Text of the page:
Hi Judy, I would love to see someone in this group blog about which are the best vehicles for name recognition. Lately, I’ve been focused on my WIP, or I would research marketing more myself. Thanks for the comment.

       
  9. Judi L. Romaine

    August 22, 2011 at 12:29 PM

    Thanks for discussing blogging – something I find seductive and mysterious. Having had blogs for six years, I have yet to discover the power of reaching the reader audience that might be possible. Most of the blogs I visit and my own attract writers almost exclusively – which is fine except we all want to expand our markets. My problem with many author’s blogs is if they are used to promote ourselves, they are sooooo not interesting – my own included. Now topics, like this one, is always a draw for me. Otherwise, I stay away from giveaway blogs and any that give excerpts – I can get those easily on Amazon – any ideas on drawing readers? I’ve tried doing giveaways of books myself and find it brings skimpy returns.

     
    • Clarissa Southwick

      August 24, 2011 at 5:57 AM

      Thanks for pointing out some of other problems writers face in blogging, Judi.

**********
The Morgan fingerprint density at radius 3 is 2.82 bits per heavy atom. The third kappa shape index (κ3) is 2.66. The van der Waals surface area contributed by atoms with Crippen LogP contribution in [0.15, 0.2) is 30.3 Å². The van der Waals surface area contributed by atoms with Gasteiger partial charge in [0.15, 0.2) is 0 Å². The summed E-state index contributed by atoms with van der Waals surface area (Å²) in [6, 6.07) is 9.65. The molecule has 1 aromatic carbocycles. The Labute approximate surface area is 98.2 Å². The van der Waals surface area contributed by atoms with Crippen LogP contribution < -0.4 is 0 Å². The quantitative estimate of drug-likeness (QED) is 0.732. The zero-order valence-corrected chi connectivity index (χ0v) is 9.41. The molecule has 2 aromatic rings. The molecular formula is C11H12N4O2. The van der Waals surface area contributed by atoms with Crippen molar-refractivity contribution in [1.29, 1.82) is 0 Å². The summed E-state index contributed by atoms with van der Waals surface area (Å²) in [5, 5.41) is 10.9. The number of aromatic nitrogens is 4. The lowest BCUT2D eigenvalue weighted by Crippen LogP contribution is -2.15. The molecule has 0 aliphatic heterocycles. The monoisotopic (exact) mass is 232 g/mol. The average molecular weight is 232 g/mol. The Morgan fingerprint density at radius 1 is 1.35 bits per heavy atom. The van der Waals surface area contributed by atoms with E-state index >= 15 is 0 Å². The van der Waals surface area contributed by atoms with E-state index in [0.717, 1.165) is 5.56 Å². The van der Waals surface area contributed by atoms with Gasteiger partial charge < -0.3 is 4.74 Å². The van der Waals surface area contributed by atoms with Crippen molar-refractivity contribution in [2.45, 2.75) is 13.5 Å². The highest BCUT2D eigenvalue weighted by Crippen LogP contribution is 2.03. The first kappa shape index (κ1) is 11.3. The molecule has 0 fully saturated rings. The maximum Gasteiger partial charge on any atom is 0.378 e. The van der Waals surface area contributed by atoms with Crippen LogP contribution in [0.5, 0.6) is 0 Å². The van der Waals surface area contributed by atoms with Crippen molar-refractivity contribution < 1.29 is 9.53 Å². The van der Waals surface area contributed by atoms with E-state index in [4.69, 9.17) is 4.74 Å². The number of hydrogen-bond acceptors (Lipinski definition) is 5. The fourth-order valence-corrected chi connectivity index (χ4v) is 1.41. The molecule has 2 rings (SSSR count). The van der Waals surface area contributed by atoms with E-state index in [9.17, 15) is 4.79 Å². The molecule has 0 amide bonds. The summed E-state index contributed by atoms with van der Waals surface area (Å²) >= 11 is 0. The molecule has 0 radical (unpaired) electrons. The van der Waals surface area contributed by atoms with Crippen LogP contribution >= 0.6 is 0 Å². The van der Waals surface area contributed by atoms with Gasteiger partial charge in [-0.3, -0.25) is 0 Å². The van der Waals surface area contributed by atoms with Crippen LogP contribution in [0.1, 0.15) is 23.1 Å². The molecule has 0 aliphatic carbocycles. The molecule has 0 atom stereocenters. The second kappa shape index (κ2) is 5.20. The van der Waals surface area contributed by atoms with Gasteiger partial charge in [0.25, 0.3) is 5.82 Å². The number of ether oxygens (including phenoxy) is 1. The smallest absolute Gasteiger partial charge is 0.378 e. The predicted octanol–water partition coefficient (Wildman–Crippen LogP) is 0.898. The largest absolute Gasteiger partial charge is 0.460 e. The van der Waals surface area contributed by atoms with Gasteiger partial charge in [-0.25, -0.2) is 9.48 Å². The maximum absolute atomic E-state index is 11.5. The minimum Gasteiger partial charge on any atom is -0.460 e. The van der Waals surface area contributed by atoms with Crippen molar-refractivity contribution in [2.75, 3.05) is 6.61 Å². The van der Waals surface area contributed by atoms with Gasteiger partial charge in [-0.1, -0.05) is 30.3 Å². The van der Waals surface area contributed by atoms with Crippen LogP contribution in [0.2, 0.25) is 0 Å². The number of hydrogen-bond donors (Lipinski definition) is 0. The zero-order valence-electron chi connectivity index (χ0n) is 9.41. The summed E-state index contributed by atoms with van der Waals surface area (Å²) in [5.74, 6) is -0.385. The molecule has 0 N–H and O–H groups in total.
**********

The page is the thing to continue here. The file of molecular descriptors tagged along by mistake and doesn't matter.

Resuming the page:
It’s true. If you blog about writing, you’re only going to get writers to your blog. I have seen some writers successfully do blogs on their other hobbies and attract readers that way. But it’s hard to find that niche. As for giveaways, I do love to win free books, but it can be awkward if you win and then don’t like the book.

      Do any of the GS writers want to take up this topic?

       
  10. monarisk

    August 22, 2011 at 12:42 PM

    Good post, Clarissa. I have deleted a couple of posts after writing them because I thought someone may get offended and think it was directed at a particular person or group. In general I don’t care if people thinks I am bragging about my books. The whole purpose of blogging is to promote your books, right?

     
    • Clarissa Southwick

      August 24, 2011 at 5:58 AM

      Mona, I’ve read your blogposts, and I can’t imagine who would be offended by them. And it’s probably not bragging when the books are good. Thanks for commenting. 🙂

       
  11. Kathy Bennett

    August 22, 2011 at 12:56 PM

    This is a very interesting topic. I write my blog much like I did when I working as a Los Angeles Police Officer and had to write newsletters or e-mail blasts to the community. I learned early on in that venue that I had to be true to myself and my voice. I compose my writing blog the same way.